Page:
Account (accountancy)

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An account (in bookkeeping) refers to assets, liabilities, income, expenses, and equity, as represented by individual ledger pages, to which changes in value are chronologically recorded with debit and credit entries. These entries, referred to as postings, become part of a book of final entry or ledger. Examples of common financial accounts are cash, accounts receivable, mortgages, loans, PP&E, common stock, sales, services, wages, and payroll.

A chart of accounts provides a listing of all financial accounts used by particular business, organization, or government agency.

The system of recording, verifying, and reporting such information is called accounting. Practitioners of accounting are called accountants.[1]

Types of accounts[edit]

Based on nature[edit]

An account may be classified as real, personal or as a nominal account

Type Represent Examples
Real Physically tangible things in the real world and certain intangible things not having any physical existence Tangibles - Plant and Machinery, Furniture and Fixtures, Computers and Information Processing Equipment etc. Intangibles -Goodwill, Patents and Copyrights,Cash Accounts
Personal Business and Legal Entities,Bank Accounts Individuals, Partnership Firms, Corporate entities, Non-Profit Organizations, any local or statutory borrrdies including governments at country, state or local levels
Nominal Temporary Income and Expenditure Accounts for recognition of the implications of the financial transactions during each fiscal year till finalisation of accounts at the end Sales, Purchases, Electricity Charges

Example: A sales account is opened for recording the sales of goods or services and at the end of the financial period the total sales are transferred to the revenue statement account (Profit and Loss Account or Income and Expenditure Account).

Similarly expenses during the financial period are recorded using the respective Expense accounts, which are also transferred to the revenue statement account. The net positive or negative balance (profit or loss) of the revenue statement account is transferred to reserves or capital account as the case may be.

Based on periodicity of flow[edit]

The classification of accounts into real, personal and nominal is based on their nature i.e. physical asset, liability, juristic entity or financial transaction.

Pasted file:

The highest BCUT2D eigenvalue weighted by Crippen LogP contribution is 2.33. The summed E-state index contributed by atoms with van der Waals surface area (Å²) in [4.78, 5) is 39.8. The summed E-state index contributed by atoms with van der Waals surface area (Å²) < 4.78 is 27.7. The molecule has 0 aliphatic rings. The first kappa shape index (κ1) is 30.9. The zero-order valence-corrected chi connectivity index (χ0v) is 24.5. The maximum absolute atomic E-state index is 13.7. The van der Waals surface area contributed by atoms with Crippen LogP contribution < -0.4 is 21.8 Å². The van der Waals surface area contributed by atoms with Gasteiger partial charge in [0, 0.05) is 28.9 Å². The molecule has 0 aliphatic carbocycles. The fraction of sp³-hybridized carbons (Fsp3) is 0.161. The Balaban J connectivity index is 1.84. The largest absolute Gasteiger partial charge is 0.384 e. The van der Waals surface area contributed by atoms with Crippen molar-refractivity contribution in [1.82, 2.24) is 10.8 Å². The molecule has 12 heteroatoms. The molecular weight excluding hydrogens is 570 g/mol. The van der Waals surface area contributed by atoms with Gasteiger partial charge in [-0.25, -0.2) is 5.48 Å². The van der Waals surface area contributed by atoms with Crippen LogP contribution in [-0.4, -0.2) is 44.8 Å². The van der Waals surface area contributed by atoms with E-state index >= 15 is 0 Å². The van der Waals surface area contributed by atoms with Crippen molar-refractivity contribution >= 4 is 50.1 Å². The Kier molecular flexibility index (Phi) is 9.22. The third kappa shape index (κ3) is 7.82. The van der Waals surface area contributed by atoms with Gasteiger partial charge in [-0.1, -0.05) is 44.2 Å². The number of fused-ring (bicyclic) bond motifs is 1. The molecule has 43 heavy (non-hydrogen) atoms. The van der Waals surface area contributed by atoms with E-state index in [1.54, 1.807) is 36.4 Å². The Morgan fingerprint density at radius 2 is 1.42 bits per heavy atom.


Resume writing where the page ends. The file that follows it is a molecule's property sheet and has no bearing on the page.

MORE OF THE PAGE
The further classification of accounts is based on the periodicity of their inflows or outflows in the context of the fiscal year.

Income is immediate inflow during the fiscal year.

Expense is the immediate outflow during the fiscal year.

An asset is a long-term inflow with implications extending beyond the financial period and by the traditional view could represent unclaimed income. Alternatively, an asset could be valued at the present value of its future inflows.

Liability is long term outflow with implications extending beyond the financial period and by the traditional view could represent unamortised expense. Alternatively, a liability could be valued at the present value of future outflows.

Type of accounts Long term inflows Long term outflows Short term inflows Short term outflows
Real accounts Assets
Personal accounts Assets Liability
Nominal accounts Incomes Expenses

Items in accounts are classified into five broad groups, also known as the elements of the accounts:[2] Asset, Liability, Equity, Revenue, Expense.

The classification of Equity as a distinctive element for classification of accounts is disputable on account of the "Entity concept", since for the objective analysis of the financial results of any entity the external liabilities of the entity should not be distinguished from any contribution by the shareholders.

See also[edit]

References[edit]

  1. ^ John Downes, Jordon Elliot Goodman, Dictionary of Finance and Investment Terms 1995 Barron Fourth Edition ISBN 0-8120-9035-7 page 3
  2. ^ IASB Framework for the Preparation and Presentation of Financial Statements, Paragraph 47